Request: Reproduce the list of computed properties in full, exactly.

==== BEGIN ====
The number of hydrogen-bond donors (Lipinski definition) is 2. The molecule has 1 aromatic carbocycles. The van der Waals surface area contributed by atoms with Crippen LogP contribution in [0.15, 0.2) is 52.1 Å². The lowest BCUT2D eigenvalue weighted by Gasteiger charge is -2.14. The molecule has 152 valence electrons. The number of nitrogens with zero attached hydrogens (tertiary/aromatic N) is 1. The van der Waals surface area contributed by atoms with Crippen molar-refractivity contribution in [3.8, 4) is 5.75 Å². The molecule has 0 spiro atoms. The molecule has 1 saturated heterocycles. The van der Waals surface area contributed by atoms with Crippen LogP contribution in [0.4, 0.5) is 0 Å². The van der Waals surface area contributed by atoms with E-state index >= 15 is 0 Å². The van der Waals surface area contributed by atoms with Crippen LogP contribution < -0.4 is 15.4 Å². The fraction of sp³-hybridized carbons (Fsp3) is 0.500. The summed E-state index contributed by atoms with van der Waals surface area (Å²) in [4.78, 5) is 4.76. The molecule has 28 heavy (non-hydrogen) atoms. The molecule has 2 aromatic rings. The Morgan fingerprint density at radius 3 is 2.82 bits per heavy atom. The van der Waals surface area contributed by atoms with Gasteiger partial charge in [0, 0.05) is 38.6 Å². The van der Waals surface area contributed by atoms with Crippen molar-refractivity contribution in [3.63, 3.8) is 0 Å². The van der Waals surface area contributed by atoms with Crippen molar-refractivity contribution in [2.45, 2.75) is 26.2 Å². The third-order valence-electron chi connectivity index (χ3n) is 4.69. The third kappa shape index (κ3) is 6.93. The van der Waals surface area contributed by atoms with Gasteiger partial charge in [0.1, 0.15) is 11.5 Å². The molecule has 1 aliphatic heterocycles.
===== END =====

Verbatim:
The number of hydrogen-bond donors (Lipinski definition) is 2. The molecule has 1 aromatic carbocycles. The van der Waals surface area contributed by atoms with Crippen LogP contribution in [0.15, 0.2) is 52.1 Å². The lowest BCUT2D eigenvalue weighted by Gasteiger charge is -2.14. The molecule has 152 valence electrons. The number of nitrogens with zero attached hydrogens (tertiary/aromatic N) is 1. The van der Waals surface area contributed by atoms with Crippen molar-refractivity contribution in [3.8, 4) is 5.75 Å². The molecule has 0 spiro atoms. The molecule has 1 saturated heterocycles. The van der Waals surface area contributed by atoms with Crippen LogP contribution in [0.4, 0.5) is 0 Å². The van der Waals surface area contributed by atoms with E-state index >= 15 is 0 Å². The van der Waals surface area contributed by atoms with Crippen LogP contribution < -0.4 is 15.4 Å². The fraction of sp³-hybridized carbons (Fsp3) is 0.500. The summed E-state index contributed by atoms with van der Waals surface area (Å²) in [4.78, 5) is 4.76. The molecule has 28 heavy (non-hydrogen) atoms. The molecule has 2 aromatic rings. The Morgan fingerprint density at radius 3 is 2.82 bits per heavy atom. The van der Waals surface area contributed by atoms with Gasteiger partial charge in [0, 0.05) is 38.6 Å². The van der Waals surface area contributed by atoms with Crippen molar-refractivity contribution in [3.63, 3.8) is 0 Å². The van der Waals surface area contributed by atoms with Crippen molar-refractivity contribution in [2.45, 2.75) is 26.2 Å². The third-order valence-electron chi connectivity index (χ3n) is 4.69. The third kappa shape index (κ3) is 6.93. The van der Waals surface area contributed by atoms with Gasteiger partial charge in [0.1, 0.15) is 11.5 Å². The molecule has 1 aliphatic heterocycles.